Friday, December 22, 2006
Over the past few months, attention in Europe has focused once again on the genocide of the Armenian people. The debate in the European Parliament over whether Turkey's recognition of the genocide should be a precondition for membership in the European Union, and the French National Assembly's bill criminalizing genocide denial, have put the spotlight on this tragic period of Armenia's history.Emil Danielyan summarizes the article, pointing out that
...Turkish-Armenian relations and the genocide are, of course, important factors that need to be considered during Turkey's negotiations for EU membership. It is important to remember the past to ensure that such crimes against humanity are not repeated. Nevertheless, Armenia has a very straightforward and practical position in terms of future relations with Turkey. We would welcome starting normal diplomatic and other relations -- without preconditions. That includes not tying the establishment of diplomatic relations to recognition of the genocide. More importantly, we want to profit from such diplomatic relations as a means to overcome the issues that burden our relations. We cannot expect solutions to come before we start talking to each other. Solutions will only arise when we work hard for them, starting by establishing an open dialogue.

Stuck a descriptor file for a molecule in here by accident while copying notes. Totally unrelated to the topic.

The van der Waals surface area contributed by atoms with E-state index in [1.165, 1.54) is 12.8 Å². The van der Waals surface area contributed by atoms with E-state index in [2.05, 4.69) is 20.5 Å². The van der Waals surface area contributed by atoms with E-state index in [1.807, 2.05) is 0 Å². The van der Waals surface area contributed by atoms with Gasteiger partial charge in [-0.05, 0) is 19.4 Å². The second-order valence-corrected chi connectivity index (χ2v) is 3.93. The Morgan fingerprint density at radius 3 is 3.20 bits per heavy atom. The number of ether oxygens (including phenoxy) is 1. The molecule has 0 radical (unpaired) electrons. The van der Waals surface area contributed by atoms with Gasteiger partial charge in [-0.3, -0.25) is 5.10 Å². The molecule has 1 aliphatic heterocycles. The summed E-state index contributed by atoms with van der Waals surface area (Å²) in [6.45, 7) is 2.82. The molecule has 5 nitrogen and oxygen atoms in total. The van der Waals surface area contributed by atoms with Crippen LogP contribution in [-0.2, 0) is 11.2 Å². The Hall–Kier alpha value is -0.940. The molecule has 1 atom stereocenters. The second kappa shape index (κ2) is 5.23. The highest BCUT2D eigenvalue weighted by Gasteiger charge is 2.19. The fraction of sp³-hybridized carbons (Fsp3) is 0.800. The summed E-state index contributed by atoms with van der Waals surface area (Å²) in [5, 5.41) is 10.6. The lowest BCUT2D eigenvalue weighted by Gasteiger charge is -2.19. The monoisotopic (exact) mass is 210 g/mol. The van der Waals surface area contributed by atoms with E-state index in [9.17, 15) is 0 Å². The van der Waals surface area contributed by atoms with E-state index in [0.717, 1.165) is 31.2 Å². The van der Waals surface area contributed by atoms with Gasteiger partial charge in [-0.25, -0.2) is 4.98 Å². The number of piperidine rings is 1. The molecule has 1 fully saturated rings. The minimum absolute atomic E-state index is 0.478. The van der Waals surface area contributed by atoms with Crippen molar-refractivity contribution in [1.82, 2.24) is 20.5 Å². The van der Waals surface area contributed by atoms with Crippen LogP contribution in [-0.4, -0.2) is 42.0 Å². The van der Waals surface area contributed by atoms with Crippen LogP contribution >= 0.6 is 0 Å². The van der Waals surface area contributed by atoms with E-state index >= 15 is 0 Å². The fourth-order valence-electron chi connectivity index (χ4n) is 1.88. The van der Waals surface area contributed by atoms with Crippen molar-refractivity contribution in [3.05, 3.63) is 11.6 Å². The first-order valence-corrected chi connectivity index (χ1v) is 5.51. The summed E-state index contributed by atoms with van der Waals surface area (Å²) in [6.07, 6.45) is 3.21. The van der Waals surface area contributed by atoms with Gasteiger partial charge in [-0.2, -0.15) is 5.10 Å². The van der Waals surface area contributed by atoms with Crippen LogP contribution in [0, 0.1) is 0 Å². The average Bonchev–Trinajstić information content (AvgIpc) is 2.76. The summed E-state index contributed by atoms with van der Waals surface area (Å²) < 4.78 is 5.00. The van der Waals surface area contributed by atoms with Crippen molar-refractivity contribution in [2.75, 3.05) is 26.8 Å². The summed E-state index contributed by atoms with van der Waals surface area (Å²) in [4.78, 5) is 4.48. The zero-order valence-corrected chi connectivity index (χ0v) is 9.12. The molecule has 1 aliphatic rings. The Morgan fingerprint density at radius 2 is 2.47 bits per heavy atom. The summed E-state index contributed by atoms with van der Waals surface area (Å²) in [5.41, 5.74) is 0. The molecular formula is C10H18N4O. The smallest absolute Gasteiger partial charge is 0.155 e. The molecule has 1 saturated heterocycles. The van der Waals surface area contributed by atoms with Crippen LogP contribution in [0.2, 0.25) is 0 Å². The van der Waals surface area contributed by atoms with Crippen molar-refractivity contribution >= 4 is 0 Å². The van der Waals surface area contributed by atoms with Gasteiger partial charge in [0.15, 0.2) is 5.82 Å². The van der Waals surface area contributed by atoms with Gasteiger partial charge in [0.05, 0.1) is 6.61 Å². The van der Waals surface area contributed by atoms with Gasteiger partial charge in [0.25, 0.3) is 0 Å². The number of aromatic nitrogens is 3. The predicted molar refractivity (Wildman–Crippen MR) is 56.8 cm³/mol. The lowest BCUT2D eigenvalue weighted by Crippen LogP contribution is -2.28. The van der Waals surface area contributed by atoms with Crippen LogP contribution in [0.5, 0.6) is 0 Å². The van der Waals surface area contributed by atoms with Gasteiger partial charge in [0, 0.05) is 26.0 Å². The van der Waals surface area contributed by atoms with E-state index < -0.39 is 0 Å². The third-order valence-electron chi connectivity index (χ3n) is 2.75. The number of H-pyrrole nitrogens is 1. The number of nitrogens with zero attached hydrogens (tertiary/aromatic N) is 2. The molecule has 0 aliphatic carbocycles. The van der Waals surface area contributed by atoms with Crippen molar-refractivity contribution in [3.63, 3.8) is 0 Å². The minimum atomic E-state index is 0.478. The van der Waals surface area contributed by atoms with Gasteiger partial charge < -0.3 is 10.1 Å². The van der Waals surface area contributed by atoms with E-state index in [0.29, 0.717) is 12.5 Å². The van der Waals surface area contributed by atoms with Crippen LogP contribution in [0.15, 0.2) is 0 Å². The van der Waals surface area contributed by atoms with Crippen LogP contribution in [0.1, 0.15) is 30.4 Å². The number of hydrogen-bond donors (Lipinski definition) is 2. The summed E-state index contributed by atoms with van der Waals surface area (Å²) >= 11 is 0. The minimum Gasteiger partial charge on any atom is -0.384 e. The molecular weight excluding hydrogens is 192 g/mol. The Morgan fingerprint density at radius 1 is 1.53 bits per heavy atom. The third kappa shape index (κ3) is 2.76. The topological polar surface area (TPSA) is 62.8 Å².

The comments highlighted the differing positions on the issue of official Yerevan and the Armenian Diaspora. The influential Armenian community in France is particularly vocal in opposing Turkish entry to the EU, saying that the bloc should not even consider Ankara�s membership bid as long as the latter refuses to acknowledge the 1915 Armenian genocide.When I sent this to some family and friends, my father wrote back that he thought Sarkisian was "soft" but that maybe it is needed. I am scheduled to speak at a conference on the economic benefits of opening the border. We're still putting final touches on the paper, but suffice for the moment to say the costs of blockade are substantial in our view. Thus it comes as little surprise that the Armenians in Armenia itself would be more favorable to some normalization with Turkey than would the diasporan Armenians who bear none of the cost of continued estrangement and conflict for making genocide recognition a precondition.
President Robert Kocharian argued in October that the accession talks will put Turkey under growing Western pressure to normalize relations with Armenia and reconsider its long-running policy of genocide denial. �In that sense, we don�t see any dangers in that process. Perhaps quite the opposite,� he said.